Reduce Dust When Planting Winter Rye Grass
(PHOENIX, AZ) — Maricopa County Air Quality Department (MCAQD) encourages commercial properties and residents to reduce dust this fall when switching to winter rye grass. The process, known as overseeding, impacts air pollution due to dust generated when scalping existing Bermuda grass. Each year, the department responds to questions and concerns from landscapers, golf course managers and residents doing their best to reduce the dust while working to maintain grass-filled landscapes.
The department offers the following tips to help prevent dust during the overseeding process:
- Avoid scalping on windy days and on High Pollution Advisory (HPA) days
- Don’t over dry the area prior to scalping
- Apply water to moisten the area prior to scalping
- Reduce the depth of scalping
- Keep dust collection screens and filters in good working order
- Hand rake, when possible; learn about leaf blower restrictions: P-25 Ordinance
- Moisten material piles before loading into dumpsters
- Reduce the area to be overseeded
Generally overseeding/scalping projects do not require a Dust Control Permit, however, the dust emissions generated during these projects are still regulated under MCAQD’s Rule 310 (permitted source) or Rule 300 (unpermitted source), which states that the emissions cannot exceed 20 percent opacity. Visible emissions cannot travel beyond the property line.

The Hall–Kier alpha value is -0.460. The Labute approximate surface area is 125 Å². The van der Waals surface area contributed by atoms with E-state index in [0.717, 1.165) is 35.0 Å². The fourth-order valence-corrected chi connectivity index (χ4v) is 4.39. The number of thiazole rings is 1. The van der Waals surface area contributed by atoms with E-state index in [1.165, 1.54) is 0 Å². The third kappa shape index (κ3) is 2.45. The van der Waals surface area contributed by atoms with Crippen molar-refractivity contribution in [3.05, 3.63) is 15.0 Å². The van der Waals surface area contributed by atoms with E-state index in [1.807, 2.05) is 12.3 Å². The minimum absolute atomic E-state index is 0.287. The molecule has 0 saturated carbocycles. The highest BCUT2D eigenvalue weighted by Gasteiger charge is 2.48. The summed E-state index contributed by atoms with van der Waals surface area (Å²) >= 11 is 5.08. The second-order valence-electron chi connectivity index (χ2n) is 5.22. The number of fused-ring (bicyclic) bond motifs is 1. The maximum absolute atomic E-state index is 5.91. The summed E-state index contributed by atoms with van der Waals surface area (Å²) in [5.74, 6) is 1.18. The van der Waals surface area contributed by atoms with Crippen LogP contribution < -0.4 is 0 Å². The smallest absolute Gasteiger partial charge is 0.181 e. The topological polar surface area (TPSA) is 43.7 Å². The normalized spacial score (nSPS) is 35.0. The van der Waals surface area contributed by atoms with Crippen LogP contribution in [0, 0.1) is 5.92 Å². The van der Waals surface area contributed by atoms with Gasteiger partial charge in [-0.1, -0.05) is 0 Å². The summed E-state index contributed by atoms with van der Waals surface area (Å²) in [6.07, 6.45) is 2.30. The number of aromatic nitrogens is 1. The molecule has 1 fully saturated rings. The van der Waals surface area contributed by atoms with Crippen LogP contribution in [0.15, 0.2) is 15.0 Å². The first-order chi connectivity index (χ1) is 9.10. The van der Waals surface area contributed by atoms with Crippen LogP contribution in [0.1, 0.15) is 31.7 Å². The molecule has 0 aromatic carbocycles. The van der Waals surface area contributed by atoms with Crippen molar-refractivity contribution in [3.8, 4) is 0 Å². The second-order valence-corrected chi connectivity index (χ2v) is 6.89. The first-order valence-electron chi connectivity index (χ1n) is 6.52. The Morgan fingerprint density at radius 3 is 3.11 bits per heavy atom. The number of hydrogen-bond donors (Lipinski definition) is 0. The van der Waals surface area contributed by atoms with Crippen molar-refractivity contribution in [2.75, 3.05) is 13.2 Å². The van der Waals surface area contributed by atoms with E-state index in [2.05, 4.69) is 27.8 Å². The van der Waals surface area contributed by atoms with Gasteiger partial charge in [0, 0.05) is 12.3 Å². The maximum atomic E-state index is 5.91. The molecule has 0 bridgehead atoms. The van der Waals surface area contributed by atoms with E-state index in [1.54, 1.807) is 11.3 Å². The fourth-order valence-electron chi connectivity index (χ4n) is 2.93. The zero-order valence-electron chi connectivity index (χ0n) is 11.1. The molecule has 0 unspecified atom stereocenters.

The department relies on citizens to help improve air quality. Residents may report air quality violations or dust control issues by calling the department at 602-372-2703 or filing a report online at Maricopa.gov/2132/Report-a-Violation
Overseeding flyer available in English and Spanish: Maricopa.gov/DocumentCenter/View/32235 Please check with your local municipalities for possible additional restrictions.
About Maricopa County Air Quality Department
The Maricopa County Air Quality Department is a regulatory agency whose goal is to ensure federal clean air standards are achieved and maintained for the residents and visitors of Maricopa County. The department is governed by the Maricopa County Board of Supervisors and follows air quality standards set forth by the federal Clean Air Act.
The department offers air quality information and resources on its Clean Air Make More website. Visit www.CleanAirMakeMore.com to learn more.
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